From the Editors - Spring 2015
Whether Sheep, Goat or Ram, it is that year. Because the yang in the Chinese zodiac could refer to any of these animals, precisely which of them is being represented is a topic of debate in the English-speaking world. In any event, those who follow the Chinese calendar consider a defining characteristic of the year to be mild manners – sheepishness, so to speak. It’s been widely reported that mothers across China chose to deliver their babies in the last days of the Year of the Horse, with all its auspicious associations, rather than risk giving birth to a meek and vulnerable lamb. Such planning might be as much a result of prudent pragmatism as wild superstition. After all, even the most rational in other cultures avoid walking under ladders or undertaking risky enterprises on Friday the thirteenth. Meanwhile, Hong Kong’s embattled Chief Executive C. Y. Leung greeted the New Year with a plea to citizens that they should be like ‘mild and gentle’ sheep, and ‘pull together in an accommodating manner to work for Hong Kong’s future.’ This message didn’t go down well with those who spent the latter half of the Year of the Horse refusing to be reined in to docile obedience.
Elsewhere in the region and around the world, much of the last year has seen clashes between stridently independent voices and those who prefer the sound of bleating sheep. Many in Thailand and Burma have bridled against regimes that deny them a voice, a denial that remains widespread. Keyword blocking on Weibo (the popular messaging service) and other censorship pressures in China have intensified. North Korea took exception to the portrayal of the assassination of its leader in The Interview and lashed out by hacking into Sony Pictures’ email servers. In the United States, people suffering prejudice protested that they ‘can’t breathe’. And, of course, there was the Charlie Hebdo tragedy in France.
Writers have a special duty to seek truth as they examine the human condition: to record experiences faithfully and fancifully as fact and metaphor, to question underlying beliefs, and to speculate about the consequences of real and imagined events. Their voices help make sense of the world as it is. Though not necessarily intended to be so, the written word can become political when truths are proscribed by terror, religion or government. Atrocities committed around the world to stifle freedom of speech are all too horrifyingly real. Thus, the special duty of shedding light and seeking answers requires a great deal of courage, not least in the difficult act of speaking out for peace in the face of fear.
This issue of the Asia Literary Review is an eclectic collection of writing that reflects the striving of people to make their voices heard.
The most extreme example is in The West Sea Battle, Jang Jin-sung’s account of his debriefing of North Korean sailors after a skirmish with the South Korean navy. In a country where nobody dares to speak the truth to anyone, his task was to persuade the sailors to risk saying what they had genuinely thought and experienced, rather than what they believed was expected of them.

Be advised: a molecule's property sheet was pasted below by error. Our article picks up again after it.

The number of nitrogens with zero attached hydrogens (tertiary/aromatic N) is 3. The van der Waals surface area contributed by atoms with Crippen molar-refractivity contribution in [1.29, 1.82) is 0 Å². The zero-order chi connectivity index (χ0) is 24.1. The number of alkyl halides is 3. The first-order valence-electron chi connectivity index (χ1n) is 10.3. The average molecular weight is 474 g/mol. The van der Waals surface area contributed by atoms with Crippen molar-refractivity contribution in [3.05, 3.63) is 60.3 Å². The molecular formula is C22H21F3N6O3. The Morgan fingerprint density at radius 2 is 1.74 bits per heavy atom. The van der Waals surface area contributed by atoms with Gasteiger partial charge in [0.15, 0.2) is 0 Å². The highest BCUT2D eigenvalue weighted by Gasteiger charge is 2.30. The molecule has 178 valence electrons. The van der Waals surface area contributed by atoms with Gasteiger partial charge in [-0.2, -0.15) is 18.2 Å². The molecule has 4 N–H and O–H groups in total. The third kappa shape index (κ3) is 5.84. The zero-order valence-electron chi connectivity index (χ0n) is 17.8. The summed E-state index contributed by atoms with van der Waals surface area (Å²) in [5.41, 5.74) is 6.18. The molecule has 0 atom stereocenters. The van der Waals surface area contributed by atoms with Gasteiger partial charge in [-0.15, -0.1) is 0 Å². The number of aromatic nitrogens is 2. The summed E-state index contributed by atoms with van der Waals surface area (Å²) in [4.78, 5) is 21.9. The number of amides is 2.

James Tam tells a harrowing tale of sexual slavery in World War II, the larger truths of which are denied by many even today. In Nathan Lauer’s novel extract, he dares to offer a disturbingly contrarian view of Tibet and the aura of the Dalai Lama, a perspective focused on subjugation rather than liberation. Namgay Zam introduces us to nuns in Nepal and Bhutan who have exuberantly cast aside the constraints of tradition by mastering kung fu.
Mona Dash and Phillip Kim take us to more intimate family settings, where people fail to acknowledge their histories and fictions, to themselves and each other. Jeremy Tiang’s protagonist in Beijing Hospital has a macabre change of heart in a story that reveals an uneasy marriage between commerce and justice, and where the central characters are forced to live with the consequences of their complicity.
Other contributors allow us to consider seemingly familiar topics from a fresh perspective. Boaz Rottem’s photographs invite us to see what lies behind Asia’s exotic façades. Bill Tarrant warns of what may be Jakarta’s fate as he watches the city sink into the wetlands from which it had risen. Meanwhile, Shin Kyung-sook’s protagonist loses his sense of self in a capricious and inscrutable world, and Clara Chow’s vision of Singapore is of a city encased in ice and snow, victim to catastrophic climate change.
From Britain, the poet Imtiaz Dharker celebrates the joyous muddle of her identity as a Pakistani Glaswegian – but in Drummer, an elegy to Lee Rigby, she has no doubt about where she stands. ‘Hack at you,’ she says to him, ‘and the city bleeds.’ In her poem we hear the drum that ‘speaks the difficult name, the name of peace.’ We at the Asia Literary Review believe in the vital importance of beating that same drum in the pursuit of original ideas and authentic voices.
We don’t wish to debate whether this is the Year of the Sheep, Goat or Ram. We simply acknowledge the virtues of the animal – gentleness, consideration, persistence, thrift. We also note that the pictogram for yang (and the animal depicted on our cover) has horns. We therefore draw energy from the notion that, whether mild sheep, wily goat or cantankerous ram, each of us has the means to take a stand.